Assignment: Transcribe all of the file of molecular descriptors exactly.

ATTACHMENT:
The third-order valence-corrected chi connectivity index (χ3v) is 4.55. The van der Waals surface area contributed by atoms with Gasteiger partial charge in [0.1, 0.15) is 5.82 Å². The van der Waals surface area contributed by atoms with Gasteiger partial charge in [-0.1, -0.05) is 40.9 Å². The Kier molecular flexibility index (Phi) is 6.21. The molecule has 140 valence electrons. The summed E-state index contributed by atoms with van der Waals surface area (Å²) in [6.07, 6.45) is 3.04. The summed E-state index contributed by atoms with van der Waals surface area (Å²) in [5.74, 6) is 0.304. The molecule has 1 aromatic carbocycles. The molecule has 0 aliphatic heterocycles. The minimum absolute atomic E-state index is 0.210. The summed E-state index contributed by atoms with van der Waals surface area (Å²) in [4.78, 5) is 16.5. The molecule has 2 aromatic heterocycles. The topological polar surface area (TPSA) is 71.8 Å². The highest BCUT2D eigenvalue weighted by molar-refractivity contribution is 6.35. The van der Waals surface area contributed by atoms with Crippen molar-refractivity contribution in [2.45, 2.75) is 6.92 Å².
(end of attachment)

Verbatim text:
The third-order valence-corrected chi connectivity index (χ3v) is 4.55. The van der Waals surface area contributed by atoms with Gasteiger partial charge in [0.1, 0.15) is 5.82 Å². The van der Waals surface area contributed by atoms with Gasteiger partial charge in [-0.1, -0.05) is 40.9 Å². The Kier molecular flexibility index (Phi) is 6.21. The molecule has 140 valence electrons. The summed E-state index contributed by atoms with van der Waals surface area (Å²) in [6.07, 6.45) is 3.04. The summed E-state index contributed by atoms with van der Waals surface area (Å²) in [5.74, 6) is 0.304. The molecule has 1 aromatic carbocycles. The molecule has 0 aliphatic heterocycles. The minimum absolute atomic E-state index is 0.210. The summed E-state index contributed by atoms with van der Waals surface area (Å²) in [4.78, 5) is 16.5. The molecule has 2 aromatic heterocycles. The topological polar surface area (TPSA) is 71.8 Å². The highest BCUT2D eigenvalue weighted by molar-refractivity contribution is 6.35. The van der Waals surface area contributed by atoms with Crippen molar-refractivity contribution in [2.45, 2.75) is 6.92 Å².